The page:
Senate Bill Sounds Retreat on Military Pension Reform

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The Senate is moving forward on a troubling bill that would add roughly $6.8 billion to the deficit over the next decade by repealing a modest reform in cost-of-living adjustments (COLA) for working-age military retirees.

The legislation, which passed a procedural hurdle on a 94-0 vote Monday, would reverse a key part of the budget agreement that the House and Senate passed with large majorities only weeks ago.

This does not bode well for future reforms involving military benefits, an area that many experts agree is ripe for reasonable cost reductions. The Senate legislation could also set a costly precedent for ignoring the “pay-as-you-go” standard (PAYGO) that calls for lawmakers to offset spending increases and tax cuts.

“Falling annual deficits, welcome as they are, have unfortunately distracted some in Washington from projections that trillion-dollar deficits will return in a few short years and that the debt will continue to grow faster than the economy,” says Concord Coalition Executive Director Robert L. Bixby. “This is no time to abandon pay-as-you-go budgeting, especially with the COLA for younger military retirees.”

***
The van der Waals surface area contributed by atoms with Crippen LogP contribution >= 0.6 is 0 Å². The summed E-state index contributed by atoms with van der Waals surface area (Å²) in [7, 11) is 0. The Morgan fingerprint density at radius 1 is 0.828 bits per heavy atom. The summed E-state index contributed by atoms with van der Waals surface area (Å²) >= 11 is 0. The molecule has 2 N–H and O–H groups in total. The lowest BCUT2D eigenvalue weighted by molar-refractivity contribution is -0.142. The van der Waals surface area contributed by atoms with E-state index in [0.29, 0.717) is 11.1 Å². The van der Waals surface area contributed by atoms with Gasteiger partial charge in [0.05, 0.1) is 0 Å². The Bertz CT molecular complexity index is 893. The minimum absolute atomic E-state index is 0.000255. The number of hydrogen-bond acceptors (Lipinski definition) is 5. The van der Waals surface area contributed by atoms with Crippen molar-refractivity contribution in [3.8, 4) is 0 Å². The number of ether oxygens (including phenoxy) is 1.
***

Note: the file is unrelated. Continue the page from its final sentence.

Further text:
Even a strict pay-as-you-go policy would not be enough to stabilize the federal debt, but Bixby calls PAYGO “the first line of defense against further fiscal erosion.”

External links:
Former Generals Discuss Need for Military Retirement Benefit Reform
Approaches to Reducing Federal Spending on Military Health Care (CBO)

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